Oruro Carnaval

Jonathan Brunger
Dancers in Oruro
Dancers in the annual festival in Oruro
Jonathan Brunger
Musicians in main plaza during Oruro Carnaval
Folk dancers in the Oruro Festival
Jonathan Brunger
Carnaval in Oruro

Departs

  • Feb 13, 2015

Private Independent Travel

Oruro’s Carnaval celebrations have made this mining town a colorful destination at the beginning of Lent for Bolivians and international travelers who come here for a pilgrimage of dance, music, and storytelling. The folklore festival’s roots in Christian traditions and indigenous myths and deities makes this a unique cultural experience. Spend two nights in Oruro during the weekend prior to Ash Wednesday to witness the triumph of good over evil displayed in the form of dances and music. Each costume, each gesture, each character, color, and movement have a symbolism and meaning in this carnival.

Day 1

Arrive Oruro

Early this morning, we depart by private vehicle for a 4 hour drive to Oruro. Upon arriving, transfer to your hotel and check-in.  With your private guide, explore Oruro, a mining town whose name means “where the sun is born”.  Visit the Santuario de la Virgen del Socavon, the site believed to be the inspiration for one of the main stories told during the Oruro Carnival.  Legend has it that the Virgin Mary’s image appeared before miners in a mine shaft.  The mine is know as the Socavon de la Virgen (Grotto of the Virgin), and the church has been built on this site with the Virgin of Socavon becoming the patron saint of Oruro’s miners.

Day 2

Parade of Dancers

Today is the main parade with dance groups coming from all over the country and regaled in colorful, ornate costumes that compete in splendor with those found in Rio’s Carnaval.  These costumes, the rythym of the music, and the choreography all tell stories based on Christian symbols and stories as well as Uru and Inca legends from the pre-Columbian times.  The most famous is La Diablada, or Dance of the Devils, a story of the underworld that originated among Bolivian miners and is now quite famous throughout the world.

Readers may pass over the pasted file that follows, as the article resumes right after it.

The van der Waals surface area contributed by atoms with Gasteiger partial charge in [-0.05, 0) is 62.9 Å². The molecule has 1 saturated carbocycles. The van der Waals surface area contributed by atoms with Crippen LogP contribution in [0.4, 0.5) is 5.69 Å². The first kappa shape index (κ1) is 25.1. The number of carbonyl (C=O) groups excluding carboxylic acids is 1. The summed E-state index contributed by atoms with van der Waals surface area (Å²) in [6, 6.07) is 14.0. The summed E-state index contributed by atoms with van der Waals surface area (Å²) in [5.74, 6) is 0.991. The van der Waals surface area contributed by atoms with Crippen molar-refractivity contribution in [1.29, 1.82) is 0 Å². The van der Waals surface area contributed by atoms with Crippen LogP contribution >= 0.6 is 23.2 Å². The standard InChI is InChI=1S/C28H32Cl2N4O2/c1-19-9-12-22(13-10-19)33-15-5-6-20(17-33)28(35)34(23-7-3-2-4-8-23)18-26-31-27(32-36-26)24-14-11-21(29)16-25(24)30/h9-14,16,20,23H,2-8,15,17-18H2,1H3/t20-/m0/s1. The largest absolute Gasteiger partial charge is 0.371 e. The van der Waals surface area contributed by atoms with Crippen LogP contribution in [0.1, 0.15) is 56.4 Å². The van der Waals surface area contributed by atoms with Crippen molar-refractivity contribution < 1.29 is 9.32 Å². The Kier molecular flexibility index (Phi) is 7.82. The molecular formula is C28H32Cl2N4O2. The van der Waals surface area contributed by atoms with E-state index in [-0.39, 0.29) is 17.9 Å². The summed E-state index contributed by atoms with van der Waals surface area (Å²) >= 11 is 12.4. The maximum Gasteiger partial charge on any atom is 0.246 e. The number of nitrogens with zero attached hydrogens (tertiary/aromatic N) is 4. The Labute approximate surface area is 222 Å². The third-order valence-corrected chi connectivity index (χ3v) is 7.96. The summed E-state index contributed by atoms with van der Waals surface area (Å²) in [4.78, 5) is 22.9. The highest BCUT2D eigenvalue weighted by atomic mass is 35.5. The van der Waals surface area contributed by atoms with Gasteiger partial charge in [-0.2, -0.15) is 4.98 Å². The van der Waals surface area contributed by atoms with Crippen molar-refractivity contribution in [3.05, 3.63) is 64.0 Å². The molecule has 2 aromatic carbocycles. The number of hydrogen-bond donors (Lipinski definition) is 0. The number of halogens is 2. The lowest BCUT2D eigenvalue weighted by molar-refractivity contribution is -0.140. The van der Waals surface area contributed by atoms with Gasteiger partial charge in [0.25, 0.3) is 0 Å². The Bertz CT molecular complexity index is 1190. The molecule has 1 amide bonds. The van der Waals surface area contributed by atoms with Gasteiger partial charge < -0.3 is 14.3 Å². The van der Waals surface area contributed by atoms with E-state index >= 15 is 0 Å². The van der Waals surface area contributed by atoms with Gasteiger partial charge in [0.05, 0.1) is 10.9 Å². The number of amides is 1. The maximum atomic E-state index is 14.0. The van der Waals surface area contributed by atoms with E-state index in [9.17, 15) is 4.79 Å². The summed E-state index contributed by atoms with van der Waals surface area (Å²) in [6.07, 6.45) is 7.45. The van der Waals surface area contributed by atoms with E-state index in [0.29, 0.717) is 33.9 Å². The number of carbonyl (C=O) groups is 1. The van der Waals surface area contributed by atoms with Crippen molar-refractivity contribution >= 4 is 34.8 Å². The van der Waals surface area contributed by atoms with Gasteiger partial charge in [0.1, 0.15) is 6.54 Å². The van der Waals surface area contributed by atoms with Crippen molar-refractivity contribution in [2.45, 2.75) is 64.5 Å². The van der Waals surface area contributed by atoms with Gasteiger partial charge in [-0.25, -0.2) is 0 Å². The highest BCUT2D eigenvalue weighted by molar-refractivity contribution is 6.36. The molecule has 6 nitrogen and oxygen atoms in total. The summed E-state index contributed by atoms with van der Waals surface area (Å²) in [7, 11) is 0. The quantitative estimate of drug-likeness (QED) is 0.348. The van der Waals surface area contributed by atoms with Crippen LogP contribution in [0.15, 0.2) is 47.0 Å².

The day is spent with your private guide to witness this spectacle and to learn the stories, both traditional and modern, involved with a festival described by UNESCO as “a Masterpiece of the Oral and Intangible Heritage of Humanity.”  You will have a reserved seats along the main parade route as you watch the procession of an estimated 30,000 dancers and 10,000 musicians over the course of a twenty hour celebration.  Travelers have the flexibility to go back to the hotel at any point to relax and return energized to the parade.

Day 3

  • Breakfast

San Jose Mine. Return to La Paz

To take into consideration a long night of watching the parade, breakfast will be late, followed by a visit to the San Jose silver mine that has been working since 1589.  Walk around the mine property and hear about its history and witness the continued cultural and economic importance of this active mine.  Travelers have the chance to enter the mine and “visit” Tio Supay, the deity who owns the mines and rules the underworld.  The miners seek to pacify him through offerings in order to prevent accidents from occurring underground.

This afternoon, say goodbye to Oruro and return  to La Paz..

$1095
Tour Cost
$1095
Total Cost (USD)

Notes

$55 single supplement

Trip starts on the Friday before Ash Wednesday.

Included

  • 2 Breakfasts, 2 Lunches, 1 Dinner
  • 2 Nights Accommodations
    • 2 Nights Hotel
  • 3 Days Private Guide Service

Excluded

  • Both International Arrival and Departure Transfers are excluded.
  • International Flights
  • Bolivian visa

Recommended Budgeting

  • $100 Meals not Included
  • $31 Airport Departure Tax
  • $60 Optional Excursions